Concerning Cheap Labor in Nigeria

By: Deji Yesufu

Throughout December the company that usually removes the garbage can from my home was unable to do so. When I finally reached the lady in charge, she told me that the Hausa boys they use to collect the dumps from each home had gone for Christmas holidays and they were still not yet back a week into January. When their company could no longer wait, and with incessant calls by customers to come and remove the overflowing garbage in their homes, they eventually settled for Yoruba boys. “So why didn’t you use them earlier…”, I asked her. “Ha, our boys charge higher o…” she exclaimed.

While the Hausa boys will take something between N1,500 and N2,000 for a day’s job, Yoruba boys take nothing less than N3,000. I was happy to hear this. It means that the cost of such labor is not too cheap south of Nigeria and anyone who is interested in employing young men from here would have to pay well for it. Yet, I was concerned that Northern Nigeria is still a source for cheap labor in Nigeria.

The phrase “labor is cheap” in Nigeria was brought to my reckoning by the brilliant Ibadan mechanic, Tunde Onokoya. In his morning radio program, he often explained that cheap labor is the reason many Nigerians know very little about DIYs on their vehicles. When it will cost you about a week’s wage to change the oil in your car, you are likely to learn how to do it yourself. I’ll return to this matter of lingering cheap labor in Nigeria. For now I must position this article with more anecdotes.

During the six-month lockdown, my children became increasing restless at home. My wife told me that she had learnt from a Zoom seminar that children will need to burn off excess energy by taking long walks around the neighborhood. So, one evening we took a stroll through my estate. I have a terrible manner of never venturing beyond my house or the street I live in. I could live years in a neighborhood and not know what the adjoining streets look like.

So while walking through the estate, I discovered the share number of young able men either sitting by an estate gate or sitting by the gate of the house. They are usually referred to as “gate-men”. All they do is to open the gate when their employers arrive home and shut it when they leave. They also act as security guards. They run errands for the employer and they just sit around the gate – all day long doing practically nothing. We can afford to employ these men because they offer cheap labor to us. Yet we do not realize that what we have on our hands is a ticking bomb.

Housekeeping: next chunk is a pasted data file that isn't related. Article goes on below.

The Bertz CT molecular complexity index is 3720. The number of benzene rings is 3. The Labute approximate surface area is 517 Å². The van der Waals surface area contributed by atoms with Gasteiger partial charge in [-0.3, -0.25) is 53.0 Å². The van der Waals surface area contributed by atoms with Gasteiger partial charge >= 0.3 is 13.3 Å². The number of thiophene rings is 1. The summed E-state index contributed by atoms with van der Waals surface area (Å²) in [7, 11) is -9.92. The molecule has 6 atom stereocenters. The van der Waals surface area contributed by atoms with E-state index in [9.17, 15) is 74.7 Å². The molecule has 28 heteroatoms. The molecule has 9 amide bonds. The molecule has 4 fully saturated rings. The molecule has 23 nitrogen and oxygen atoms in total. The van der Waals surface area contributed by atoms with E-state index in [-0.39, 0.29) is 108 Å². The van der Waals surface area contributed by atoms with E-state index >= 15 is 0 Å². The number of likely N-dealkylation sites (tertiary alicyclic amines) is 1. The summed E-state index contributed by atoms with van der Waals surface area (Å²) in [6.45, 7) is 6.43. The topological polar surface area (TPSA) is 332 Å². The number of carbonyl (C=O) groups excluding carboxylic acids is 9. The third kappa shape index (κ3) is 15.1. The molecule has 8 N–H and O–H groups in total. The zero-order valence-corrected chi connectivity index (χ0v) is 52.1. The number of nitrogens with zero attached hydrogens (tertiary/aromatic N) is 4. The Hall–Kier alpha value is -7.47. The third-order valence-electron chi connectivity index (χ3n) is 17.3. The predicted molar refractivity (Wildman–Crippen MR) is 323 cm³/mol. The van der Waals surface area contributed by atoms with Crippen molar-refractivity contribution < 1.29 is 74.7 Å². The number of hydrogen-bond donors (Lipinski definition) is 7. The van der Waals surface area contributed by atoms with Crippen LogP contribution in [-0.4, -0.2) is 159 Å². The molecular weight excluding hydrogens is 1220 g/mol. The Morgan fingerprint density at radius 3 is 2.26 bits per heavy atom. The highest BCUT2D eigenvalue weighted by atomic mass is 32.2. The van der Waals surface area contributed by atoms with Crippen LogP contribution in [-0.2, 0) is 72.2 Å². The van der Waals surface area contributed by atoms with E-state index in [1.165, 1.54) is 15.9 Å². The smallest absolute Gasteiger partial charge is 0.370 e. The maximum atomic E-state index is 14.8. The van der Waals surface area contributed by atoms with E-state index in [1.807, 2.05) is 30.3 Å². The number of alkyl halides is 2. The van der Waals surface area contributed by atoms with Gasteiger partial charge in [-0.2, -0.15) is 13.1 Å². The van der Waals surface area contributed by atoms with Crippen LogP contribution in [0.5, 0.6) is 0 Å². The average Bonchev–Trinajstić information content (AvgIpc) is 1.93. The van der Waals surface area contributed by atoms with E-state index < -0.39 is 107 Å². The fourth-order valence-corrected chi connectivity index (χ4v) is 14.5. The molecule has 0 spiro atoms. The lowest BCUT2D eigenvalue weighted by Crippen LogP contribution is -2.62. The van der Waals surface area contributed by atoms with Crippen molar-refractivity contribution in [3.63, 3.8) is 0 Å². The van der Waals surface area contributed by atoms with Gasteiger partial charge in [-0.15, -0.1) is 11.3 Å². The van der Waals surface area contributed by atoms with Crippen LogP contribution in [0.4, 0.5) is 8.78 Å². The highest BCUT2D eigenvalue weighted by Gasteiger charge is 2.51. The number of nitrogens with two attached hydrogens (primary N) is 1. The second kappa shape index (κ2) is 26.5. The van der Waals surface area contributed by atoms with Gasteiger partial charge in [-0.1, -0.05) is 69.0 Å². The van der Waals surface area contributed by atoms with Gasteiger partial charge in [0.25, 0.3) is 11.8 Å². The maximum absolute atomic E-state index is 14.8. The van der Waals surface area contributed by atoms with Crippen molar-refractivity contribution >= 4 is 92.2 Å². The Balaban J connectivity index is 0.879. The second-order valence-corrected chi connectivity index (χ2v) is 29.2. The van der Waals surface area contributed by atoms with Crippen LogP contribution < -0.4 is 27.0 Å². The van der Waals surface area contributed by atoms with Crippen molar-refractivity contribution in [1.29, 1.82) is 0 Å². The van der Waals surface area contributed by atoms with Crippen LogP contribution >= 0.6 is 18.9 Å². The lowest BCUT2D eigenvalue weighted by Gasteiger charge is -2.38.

So they say we should travel so that we can learn how other climes function and we can imitate them. Permit me to bring my overly told story of my travel to Germany in March last year here again. Fortunately or unfortunately it is an experience I am yet to get over with. The German economy is super rich; I understand it is richer than that of the United Kingdom. I noticed that everywhere we went in Berlin there was no such thing as a gate man.

Truth is that even if there was, this matter of a minimum wage will force you to pay him for doing practically nothing. So when you drive into a hotel parking lot, your room tag opens the gate to the place. Whatever neighborhood you live in has a gate tag that opens the gate automatically any time you drive in. The company I trained in was situated in a university campus. Everyone that owned a car came into the campus with a tag that you swipe through a computer, which then opens the gate for you. The gate man is not needed in such a country.

Now back to this matter of cheap labor: the southern part of Nigeria has built its work force to a point that the least degree any adult here has is a Primary School Leaving Certificate. Gentlemen, that certificate will be over qualification for the job of a dumpster or a gate man. So we will need to employ people from other parts of the country who have no education at all. We see then that if our nation can commit itself to building a populace where the least educated person has a university degree, then every employer will be forced to pay a minimum wage to their employees. Or else, you will do your job yourself.